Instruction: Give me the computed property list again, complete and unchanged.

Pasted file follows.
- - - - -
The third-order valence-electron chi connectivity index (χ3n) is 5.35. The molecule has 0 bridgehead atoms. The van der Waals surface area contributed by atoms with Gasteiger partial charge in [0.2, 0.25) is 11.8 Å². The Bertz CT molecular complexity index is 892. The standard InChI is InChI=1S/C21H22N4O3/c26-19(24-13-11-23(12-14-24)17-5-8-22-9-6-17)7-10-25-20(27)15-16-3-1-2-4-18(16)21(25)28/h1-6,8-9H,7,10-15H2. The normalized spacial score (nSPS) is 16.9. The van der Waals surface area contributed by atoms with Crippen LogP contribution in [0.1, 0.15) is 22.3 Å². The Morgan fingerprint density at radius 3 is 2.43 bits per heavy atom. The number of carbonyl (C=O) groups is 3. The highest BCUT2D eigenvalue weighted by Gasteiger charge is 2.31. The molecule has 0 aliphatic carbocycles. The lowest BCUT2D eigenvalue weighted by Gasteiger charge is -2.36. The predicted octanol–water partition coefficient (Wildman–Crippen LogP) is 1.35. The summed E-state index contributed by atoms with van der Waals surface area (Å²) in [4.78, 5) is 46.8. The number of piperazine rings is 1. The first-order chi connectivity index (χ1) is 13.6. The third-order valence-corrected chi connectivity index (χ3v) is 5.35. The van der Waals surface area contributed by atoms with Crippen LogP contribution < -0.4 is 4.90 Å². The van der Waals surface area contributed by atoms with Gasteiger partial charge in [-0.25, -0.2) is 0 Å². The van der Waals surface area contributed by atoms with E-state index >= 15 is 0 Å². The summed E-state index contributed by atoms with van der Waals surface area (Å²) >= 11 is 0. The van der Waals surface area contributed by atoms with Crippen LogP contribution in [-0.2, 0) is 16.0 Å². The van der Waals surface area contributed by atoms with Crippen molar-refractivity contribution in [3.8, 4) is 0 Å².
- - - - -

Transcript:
The third-order valence-electron chi connectivity index (χ3n) is 5.35. The molecule has 0 bridgehead atoms. The van der Waals surface area contributed by atoms with Gasteiger partial charge in [0.2, 0.25) is 11.8 Å². The Bertz CT molecular complexity index is 892. The standard InChI is InChI=1S/C21H22N4O3/c26-19(24-13-11-23(12-14-24)17-5-8-22-9-6-17)7-10-25-20(27)15-16-3-1-2-4-18(16)21(25)28/h1-6,8-9H,7,10-15H2. The normalized spacial score (nSPS) is 16.9. The van der Waals surface area contributed by atoms with Crippen LogP contribution in [0.1, 0.15) is 22.3 Å². The Morgan fingerprint density at radius 3 is 2.43 bits per heavy atom. The number of carbonyl (C=O) groups is 3. The highest BCUT2D eigenvalue weighted by Gasteiger charge is 2.31. The molecule has 0 aliphatic carbocycles. The lowest BCUT2D eigenvalue weighted by Gasteiger charge is -2.36. The predicted octanol–water partition coefficient (Wildman–Crippen LogP) is 1.35. The summed E-state index contributed by atoms with van der Waals surface area (Å²) in [4.78, 5) is 46.8. The number of piperazine rings is 1. The first-order chi connectivity index (χ1) is 13.6. The third-order valence-corrected chi connectivity index (χ3v) is 5.35. The van der Waals surface area contributed by atoms with Crippen LogP contribution < -0.4 is 4.90 Å². The van der Waals surface area contributed by atoms with Gasteiger partial charge in [-0.25, -0.2) is 0 Å². The van der Waals surface area contributed by atoms with E-state index >= 15 is 0 Å². The summed E-state index contributed by atoms with van der Waals surface area (Å²) >= 11 is 0. The van der Waals surface area contributed by atoms with Crippen LogP contribution in [-0.2, 0) is 16.0 Å². The van der Waals surface area contributed by atoms with Crippen molar-refractivity contribution in [3.8, 4) is 0 Å².